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Astronomical Observatory: Cool Images

Astr212 Spring 2005

M42 Orion Nebula, Andrew Butler, honors project

M42 Orion Nebula

Purpose:
The purpose of this project was to determine how the dust grains in the nebula dim the starlight that we see from Earth.

Properties of the Orion Nebula:
The Orion Nebula is about 1600 light-years away, which is 10.3 million times the distance between the Earth and the sun. This is equivalent to about 25 quadrillion miles! The dimensions of the image are 9.0 × 8.3 light-years.

The Orion Nebula is actually at the front of what is called a giant molecular cloud (GMC) complex. These GMC’s contain molecular hydrogen, which is two hydrogen atoms bound together in a single compound. The center of the Orion Nebula contains massive, hot, blue stars whose temperatures range from roughly 10,000 K to 40,000 K, which translates to a range of 18000° F to 72000° F. This is roughly 2.5 to 7 times the temperature of the sun. These hot stars also heat up the surrounding nebula to 10,000 K and emit enough energy to eject the single electron in the hydrogen atoms surrounding the stars (this process is called ionization). After the electrons have been ejected, most of them will recombine with the ionized hydrogen. When this happens, the electrons eventually emit light of a characteristic wavelength of 656.2 billionths of a meter, which corresponds to red light (an image made at this wavelength is shown below). This is the cause of the red color that is visible in the vicinity of the blue stars in the color image above. Regions in space that emit this characteristic wavelength, called H-alpha, are labeled HII regions. The Orion Nebula is just one of many HII regions in the Milky Way galaxy. Astronomers have even observed HII regions in other galaxies.

M42 in Halpha spectral line

In addition to emitting beautiful red light, the Orion Nebula is a place of active star formation. The ultraviolet radiation from the blue stars causes the surrounding HII region to expand into the molecular cloud, which compresses it. This process of gas compression is what makes stars form – if enough mass is initially present, that mass will be significantly contracted, giving rise to stronger gravitational attraction and more kinetic energy to fuse the mass into stars. Astronomers theorize that a recent wave of compression triggered a new generation of star birth in the nebula, which appear as small, faint, red dots in the bottom half of the color image.

Not only does the Orion Nebula contain hydrogen, but it is also surrounded by dust grains, which dim the starlight that we see from Earth, a phenomenon called extinction. The visible effects of these dust grains can be seen in the dark lanes that seem to be cutting into the nebula. These dark lanes are so dense that they block a large majority of the visible light that hits them. Amazingly, the grains that make up the dust clouds are much smaller than common household dust – the smallest dust grains have a radius of around 2 millionths of a meter! They are called polycyclic aromatic hydrocarbons. Even though the dust grains absorb a lot of visible light, they do not absorb nearly as much light of longer wavelengths, such as infrared light. In fact, the currently-forming stars in the nebula (the small, red dots in the image) can only be seen through an infrared filter, which can “see” through the dust in the nebula to reveal the stars that are blocked by dust.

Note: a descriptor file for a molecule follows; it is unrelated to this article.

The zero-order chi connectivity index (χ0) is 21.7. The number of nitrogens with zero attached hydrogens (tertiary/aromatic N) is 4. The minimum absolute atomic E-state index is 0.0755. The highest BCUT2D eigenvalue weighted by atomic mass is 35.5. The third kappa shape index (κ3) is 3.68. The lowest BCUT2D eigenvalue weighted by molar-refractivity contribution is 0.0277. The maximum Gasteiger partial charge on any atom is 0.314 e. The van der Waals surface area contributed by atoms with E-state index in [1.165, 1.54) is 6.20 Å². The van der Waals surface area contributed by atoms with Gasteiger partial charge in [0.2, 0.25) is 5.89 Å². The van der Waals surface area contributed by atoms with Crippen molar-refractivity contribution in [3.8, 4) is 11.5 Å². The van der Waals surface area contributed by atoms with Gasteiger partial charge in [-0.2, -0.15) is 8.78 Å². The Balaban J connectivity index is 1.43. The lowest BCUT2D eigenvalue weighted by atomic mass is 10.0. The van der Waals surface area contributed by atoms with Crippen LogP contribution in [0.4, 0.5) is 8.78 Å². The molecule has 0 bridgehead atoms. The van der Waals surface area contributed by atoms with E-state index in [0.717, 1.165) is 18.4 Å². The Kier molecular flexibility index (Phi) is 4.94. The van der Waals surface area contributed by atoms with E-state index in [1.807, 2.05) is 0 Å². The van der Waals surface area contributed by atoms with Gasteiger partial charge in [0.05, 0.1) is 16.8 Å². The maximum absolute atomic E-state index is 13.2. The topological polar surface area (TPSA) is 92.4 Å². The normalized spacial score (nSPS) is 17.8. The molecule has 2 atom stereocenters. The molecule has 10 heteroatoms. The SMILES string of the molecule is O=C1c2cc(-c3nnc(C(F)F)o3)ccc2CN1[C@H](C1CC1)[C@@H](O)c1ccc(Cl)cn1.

Additional information on and images of the Orion Nebula can be found at the SEDS web site, and a "fly-through" movie of the Orion Nebula was made by the San Diego Supercomputing Center.

Scientific Analysis:

Images in the B and V filters (blue and green) were used to compare how much the dust had dimmed the starlight in each filter. The process of photometry, which converts the pixel values in the images to actual magnitudes of the stars, was used in both filters for four different stars in various parts of the nebula to map the column density of the dust in the different regions of the nebula. The column density is the number of dust particles along the length of a hypothetical cylinder, which stretches from Earth to the star of interest, per unit area of that cylinder. One reference star with a known apparent magnitude (GSC 4774:805 with Vobs = 12.81 and Bobs = 13.92), found in the SIMBAD Astronomical Database, was used to calculate the magnitudes of the other stars in the V and B filters. The Hillenbrand et al paper was used to find the spectral type of each star. Then, using the stellar data in An Introduction to Modern Astrophysics, the expected B – V color for each star’s spectral type and luminosity class were found (luminosity classes were assumed – see notes on table below). The expected B–V is the difference between the absolute magnitudes in the B and V filters, respectively, for each star. For stars GSC 4774:834 and SAO 132343, B–V had to be interpolated between two values because the table did not list their specific spectral types. Taking the difference between the observed Bobs–Vobs and the expected B–V allowed the calculation of AB – AV, the difference in extinction between the two filters. Another equation, R = AV/(AB – AV), gave AV (R was assumed to be 3.1, a typical value for most interstellar regions). From this, AV = (1.086)t was used to find the optical depth, t. Optical depth is defined as the fraction of the incoming radiation that is absorbed by a cylindrical column of length l and cross-sectional area stot = Ns, where N is number of particles in the column (whatever they are) and s is the cross-sectional area of each particle. Each dust particle was assumed to be a sphere with a radius of 0.2 µm (a common value).

Using the equation t = snl, where n is the number of particles per unit volume and l is the length of the cylindrical column, the column density (nl) of dust in the Orion Nebula could be found. The average density of the material between the Earth and the star (the volume density) could also be calculated by dividing the column density by the distance to the star.

To find the distances to each star of interest, the following equation was used:
r = (10 pc)[10(V – MV – AV)/5], where r is the distance, V is the measured apparent magnitude, MV is the absolute magnitude (found by looking it up for each star’s spectral type), and AV is the extinction. These distances were used to get a more accurate calculation for the volume density than would be possible by just assuming the stars were all located at the distance of the nebula.